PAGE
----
You know when you finish reading a novel that has expeditiously elevated to its climax, you’re sometimes forced on completion to spend an additional amount of time piecing together what you’ve just read? Well, I found myself doing exactly that having recently turned over the final pages of Dan Brown’s latest epic, Inferno. Written in Brown’s typically eloquent prose, Inferno is the riveting tale of the Harvard symbologist, Robert Langdon, who is recruited by the World Health Organisation to track down the location and prevent the release of an alleged plague, invented by the scientific genius Bertrand Zobrist, whose chilling ideology is to protect the world from uncontrolled overpopulation through controlled extermination of the human race. Amidst twists and turns and cunningly clever deception, Brown poses the reader a deeply disturbing but hypothetical question; “Would you kill half the population today in order to save our species from extinction?” Inferno’s conclusion is surprising, both by Brown’s standards and fictional norms. The main antagonist of the novel, Bertrand Zobrist, achieves his objectives and unleashes a highly contagious airborne vector virus which renders one third of the global population sterile. In essence,the bad guy wins. A gloomy and dramatic conclusion of this sort reflects Brown’s own concerns about the potentially damaging consequences of population growth left unchecked, a concern that is now mainstream.
Fears of overpopulation are growing
Overpopulation fears are not new, Robert Malthus in his 1798 work: “An Essay on the Principle of Population”, speculated that “the power of population is so superior to the power of the earth to produce subsistence for man”. Whilst Malthus’ own fears of imminent collapse were short-lived; there has been a continuous and growing movement of scholars who share similar Malthusian beliefs. An increase in the global population from 2.5bn in 1950 to 7bn in 2011 is seen as the harbinger of economic, social and political problems. Economic theory, too, attests that an increase in the population growth rate reduces income per capita using a simple neoclassical growth model. One needn’t open economics textbooks though; turn over the first few pages in any major newspaper and expect to be bombarded with statistics that posit crises in food, water, energy and more. The solution, they say? Massive behavioural change, sustainable growth and education and contraception to curb population growth. Stewart Wallis of the New Economic Foundation has gone as far as calling for a ‘Great Transition’ to a new economic order… One would be forgiven for thinking that an impending doomsday is on the cards.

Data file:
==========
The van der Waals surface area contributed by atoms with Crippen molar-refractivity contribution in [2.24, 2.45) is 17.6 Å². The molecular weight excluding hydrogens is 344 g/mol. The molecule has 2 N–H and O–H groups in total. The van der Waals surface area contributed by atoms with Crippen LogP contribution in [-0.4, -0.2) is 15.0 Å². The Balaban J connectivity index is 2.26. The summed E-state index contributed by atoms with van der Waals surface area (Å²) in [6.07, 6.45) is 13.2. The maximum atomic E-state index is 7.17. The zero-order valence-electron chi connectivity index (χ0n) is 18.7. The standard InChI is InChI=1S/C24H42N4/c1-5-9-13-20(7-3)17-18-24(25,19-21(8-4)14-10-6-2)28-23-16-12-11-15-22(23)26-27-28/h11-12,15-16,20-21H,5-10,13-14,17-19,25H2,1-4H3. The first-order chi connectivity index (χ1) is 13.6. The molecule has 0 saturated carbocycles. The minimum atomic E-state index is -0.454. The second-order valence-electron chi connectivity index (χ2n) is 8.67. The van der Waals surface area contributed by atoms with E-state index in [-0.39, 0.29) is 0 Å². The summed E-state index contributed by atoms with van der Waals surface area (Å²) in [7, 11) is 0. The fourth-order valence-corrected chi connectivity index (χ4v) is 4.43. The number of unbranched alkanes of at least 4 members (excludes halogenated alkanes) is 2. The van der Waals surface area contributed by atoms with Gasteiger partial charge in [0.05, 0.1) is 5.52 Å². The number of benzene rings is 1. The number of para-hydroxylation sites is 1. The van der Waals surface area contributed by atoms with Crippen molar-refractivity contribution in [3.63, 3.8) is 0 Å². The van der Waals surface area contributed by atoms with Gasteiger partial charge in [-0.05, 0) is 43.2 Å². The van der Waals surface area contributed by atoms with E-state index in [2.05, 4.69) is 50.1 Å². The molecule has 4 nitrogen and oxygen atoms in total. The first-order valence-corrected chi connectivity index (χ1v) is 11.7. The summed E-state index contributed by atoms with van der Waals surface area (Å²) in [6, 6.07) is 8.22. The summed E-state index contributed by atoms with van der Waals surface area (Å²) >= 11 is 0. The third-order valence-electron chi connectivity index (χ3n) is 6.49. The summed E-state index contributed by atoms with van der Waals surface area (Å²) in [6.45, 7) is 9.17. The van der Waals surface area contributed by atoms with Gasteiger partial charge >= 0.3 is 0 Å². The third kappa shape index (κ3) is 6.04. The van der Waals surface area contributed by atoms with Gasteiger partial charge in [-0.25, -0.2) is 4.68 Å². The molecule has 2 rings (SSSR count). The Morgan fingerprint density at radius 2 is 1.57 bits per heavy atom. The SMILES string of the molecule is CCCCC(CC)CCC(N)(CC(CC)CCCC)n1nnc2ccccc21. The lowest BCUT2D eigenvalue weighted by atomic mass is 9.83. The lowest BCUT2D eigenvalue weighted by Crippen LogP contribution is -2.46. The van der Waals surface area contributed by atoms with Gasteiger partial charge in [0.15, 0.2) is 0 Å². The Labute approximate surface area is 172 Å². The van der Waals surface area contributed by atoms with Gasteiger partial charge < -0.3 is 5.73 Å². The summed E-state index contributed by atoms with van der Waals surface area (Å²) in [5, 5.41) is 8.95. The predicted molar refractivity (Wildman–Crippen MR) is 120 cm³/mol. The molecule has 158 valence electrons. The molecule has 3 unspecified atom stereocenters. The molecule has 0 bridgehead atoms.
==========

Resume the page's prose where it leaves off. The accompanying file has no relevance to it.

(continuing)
As far back as the Malthusian movement goes, a counter-movement has co-existed. They argue that the earth is more than equipped to deal with upward population pressures. They cite the fact that the world improved its living standards and lifted millions from poverty at the same time as the population explosion took hold, and this was down to technological improvements, in agriculture, resource management and energy efficiency to name a few. Improvements in technology, they say, will allow continued economic expansion even with further population growth. Besides, the latest United Nations projections state that the earth’s population will stabilize by 2062 at around 10 billion, after which point global population will fall anyway…One would be forgiven for thinking that the fuss being made today about overpopulation is irrelevant and that in reality, there is little to fear.
Amidst countless stats, predictions and supposed real life evidence, it is easy to get lost within these two opposing views. What this article seeks to achieve, is to disentangle the two, showing that both views rely on critical assumptions.
To do this, I introduce a concept I call “Population Accommodating Technology” (PAT). PAT enables populations to survive, and encompasses technologies of all sophistication which range from something as simple as a water well to the latest, most efficient, agricultural and energy obtaining techniques. Because population growth and the demand for scarce resources are strongly correlated, we can use the interaction between PAT growth and population growth as a proxy to predict the likely outcome of a larger population. In the first view outlined, that of the “overpopulation is a reality” movement, the assumption made is that population growth will be greater than PAT growth. Whereas the second view, that of the “overpopulation is a myth” movement, assumes the opposite.